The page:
Dr Grace Bediako – Government Statistician

People of goodwill must view the order on the Government Statistician and her deputy to proceed on leave as a serious occurrence, so says Prof Mike Oquaye, 2nd Deputy Speaker of Parliament.

The political scientist and lawyer’s admonition could not have come at a more useful time. We are confronted with a number of governance challenges under President John Evans Atta Mills. Impunity, arbitrariness and acting in flagrant violation of the constitution by the President are disturbing features of governance.

The order on the Government Statistician, Dr. Grace Bediako, to proceed on leave, local euphemism for dismissal, has erased all doubts about whether good governance is prevalent in Ghana or not.

In an election year, any attempts at introducing novelties which border on mistrust should attract the attention of people of goodwill who abhor turmoil and strife.

Unfortunately, President Mills is oblivious to such realities. If the President has placed election matters on the lower rungs of his scale of preference and therefore thoughtlessly committed the blunder of dismissing a high-profile personality with no regard for possible consequences, then there is cause for apprehension.

We still have not been told the reason behind the dismissal of Dr. Bediako and would never be told because the truth is that it is political.

Ours is a system in which impunity has found a haven, affording political players at the helm an opportunity to do as they please, regardless of constitutional norms.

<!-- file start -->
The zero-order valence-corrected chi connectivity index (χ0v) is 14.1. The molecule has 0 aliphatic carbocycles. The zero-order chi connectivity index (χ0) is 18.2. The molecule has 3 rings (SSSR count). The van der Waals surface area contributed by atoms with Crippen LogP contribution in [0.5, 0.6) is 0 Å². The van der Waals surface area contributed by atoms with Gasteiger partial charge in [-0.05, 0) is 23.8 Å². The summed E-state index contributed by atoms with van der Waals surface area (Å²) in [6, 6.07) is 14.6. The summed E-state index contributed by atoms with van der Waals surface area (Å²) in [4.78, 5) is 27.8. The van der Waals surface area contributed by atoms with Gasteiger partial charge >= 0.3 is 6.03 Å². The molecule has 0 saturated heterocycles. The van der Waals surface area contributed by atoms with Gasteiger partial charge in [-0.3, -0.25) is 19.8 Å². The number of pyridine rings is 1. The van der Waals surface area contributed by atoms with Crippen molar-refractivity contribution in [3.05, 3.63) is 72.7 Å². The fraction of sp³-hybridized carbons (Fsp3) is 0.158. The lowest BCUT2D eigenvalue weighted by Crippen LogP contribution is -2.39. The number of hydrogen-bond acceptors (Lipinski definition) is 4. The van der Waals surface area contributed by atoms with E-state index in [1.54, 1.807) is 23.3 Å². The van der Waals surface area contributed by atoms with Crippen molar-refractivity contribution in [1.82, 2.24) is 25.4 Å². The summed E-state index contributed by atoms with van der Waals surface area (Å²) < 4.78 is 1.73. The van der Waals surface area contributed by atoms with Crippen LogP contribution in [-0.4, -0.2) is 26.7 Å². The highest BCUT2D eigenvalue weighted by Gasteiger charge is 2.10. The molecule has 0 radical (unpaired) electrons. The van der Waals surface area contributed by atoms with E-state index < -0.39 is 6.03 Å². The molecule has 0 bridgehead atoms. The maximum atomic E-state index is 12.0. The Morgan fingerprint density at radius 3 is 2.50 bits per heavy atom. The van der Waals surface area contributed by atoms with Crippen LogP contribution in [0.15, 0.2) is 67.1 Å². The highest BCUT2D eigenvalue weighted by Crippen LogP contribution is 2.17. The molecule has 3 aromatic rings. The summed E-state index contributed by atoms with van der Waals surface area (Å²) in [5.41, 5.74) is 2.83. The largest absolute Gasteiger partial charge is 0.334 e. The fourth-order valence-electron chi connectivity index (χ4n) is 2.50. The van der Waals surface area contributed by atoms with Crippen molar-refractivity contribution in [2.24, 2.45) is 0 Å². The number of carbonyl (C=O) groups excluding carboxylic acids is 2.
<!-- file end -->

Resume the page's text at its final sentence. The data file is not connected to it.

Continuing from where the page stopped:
We bemoan the tendency by the Presidency to dismiss people of such rare calibre and skills as Dr. Grace Bediako.

She is not the first victim of such arbitrariness from the Presidency and would perhaps not be the last under a Mills/Mahama administration.

As noted by Prof Mike Oquaye, such arbitrariness can impact negatively on state institutions. Our state institutions by such arbitrariness will remain weak in the face of a barking and ready-to-dismiss executive.

If there is any reason little or no progress is made in our development and other efforts as a nation, it is because of the weak state of our institutions.

When President Obama said Africa needs strong institutions and not personalities, he was right on target. Whoever is appointed as a replacement for Dr. Bediako will definitely not command the necessary respect and therefore the cooperation of the staff within the establishment to perform effectively. Ghana will be the loser. What will the international organizations which deal directly with the dismissed mathematician think about us? A reckless bunch of people who have no regard for experience.

Professionals heading state institutions stand the risk of losing their jobs when they refuse to undertake assignments inconsistent with their professional standards.

For those who want to maintain such employments, conducting themselves in contrast with the ethics of their professions should be the order, regardless of the impact of the anomaly on the fortunes of the country. Is that what we want of our country?

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